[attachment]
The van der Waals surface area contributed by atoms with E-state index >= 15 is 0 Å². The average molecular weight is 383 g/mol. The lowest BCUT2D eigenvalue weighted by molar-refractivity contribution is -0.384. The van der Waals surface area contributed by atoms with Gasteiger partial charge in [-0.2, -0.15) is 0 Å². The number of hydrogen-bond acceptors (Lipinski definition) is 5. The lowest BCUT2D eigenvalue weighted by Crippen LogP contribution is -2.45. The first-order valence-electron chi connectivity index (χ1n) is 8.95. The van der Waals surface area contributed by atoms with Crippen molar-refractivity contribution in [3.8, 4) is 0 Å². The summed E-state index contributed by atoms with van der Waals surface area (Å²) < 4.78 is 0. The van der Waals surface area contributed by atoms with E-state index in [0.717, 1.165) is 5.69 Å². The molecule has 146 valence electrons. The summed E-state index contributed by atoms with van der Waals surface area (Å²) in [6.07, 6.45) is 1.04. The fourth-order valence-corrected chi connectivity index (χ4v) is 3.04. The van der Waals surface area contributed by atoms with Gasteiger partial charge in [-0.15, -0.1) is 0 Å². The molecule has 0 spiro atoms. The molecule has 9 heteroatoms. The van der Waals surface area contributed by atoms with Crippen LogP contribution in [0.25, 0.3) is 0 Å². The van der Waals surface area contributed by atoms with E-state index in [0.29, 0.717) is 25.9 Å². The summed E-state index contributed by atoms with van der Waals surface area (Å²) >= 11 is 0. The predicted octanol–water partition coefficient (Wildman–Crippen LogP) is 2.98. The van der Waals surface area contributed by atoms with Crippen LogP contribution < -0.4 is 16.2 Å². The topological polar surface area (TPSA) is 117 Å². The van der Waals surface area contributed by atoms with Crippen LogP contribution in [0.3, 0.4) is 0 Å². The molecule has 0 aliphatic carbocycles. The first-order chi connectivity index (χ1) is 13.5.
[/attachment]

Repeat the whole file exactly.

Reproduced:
The van der Waals surface area contributed by atoms with E-state index >= 15 is 0 Å². The average molecular weight is 383 g/mol. The lowest BCUT2D eigenvalue weighted by molar-refractivity contribution is -0.384. The van der Waals surface area contributed by atoms with Gasteiger partial charge in [-0.2, -0.15) is 0 Å². The number of hydrogen-bond acceptors (Lipinski definition) is 5. The lowest BCUT2D eigenvalue weighted by Crippen LogP contribution is -2.45. The first-order valence-electron chi connectivity index (χ1n) is 8.95. The van der Waals surface area contributed by atoms with Crippen molar-refractivity contribution in [3.8, 4) is 0 Å². The summed E-state index contributed by atoms with van der Waals surface area (Å²) < 4.78 is 0. The van der Waals surface area contributed by atoms with E-state index in [0.717, 1.165) is 5.69 Å². The molecule has 146 valence electrons. The summed E-state index contributed by atoms with van der Waals surface area (Å²) in [6.07, 6.45) is 1.04. The fourth-order valence-corrected chi connectivity index (χ4v) is 3.04. The van der Waals surface area contributed by atoms with Gasteiger partial charge in [-0.15, -0.1) is 0 Å². The molecule has 0 spiro atoms. The molecule has 9 heteroatoms. The van der Waals surface area contributed by atoms with Crippen LogP contribution in [0.25, 0.3) is 0 Å². The van der Waals surface area contributed by atoms with E-state index in [0.29, 0.717) is 25.9 Å². The summed E-state index contributed by atoms with van der Waals surface area (Å²) >= 11 is 0. The predicted octanol–water partition coefficient (Wildman–Crippen LogP) is 2.98. The van der Waals surface area contributed by atoms with Crippen LogP contribution < -0.4 is 16.2 Å². The topological polar surface area (TPSA) is 117 Å². The van der Waals surface area contributed by atoms with Crippen LogP contribution in [0.3, 0.4) is 0 Å². The molecule has 0 aliphatic carbocycles. The first-order chi connectivity index (χ1) is 13.5.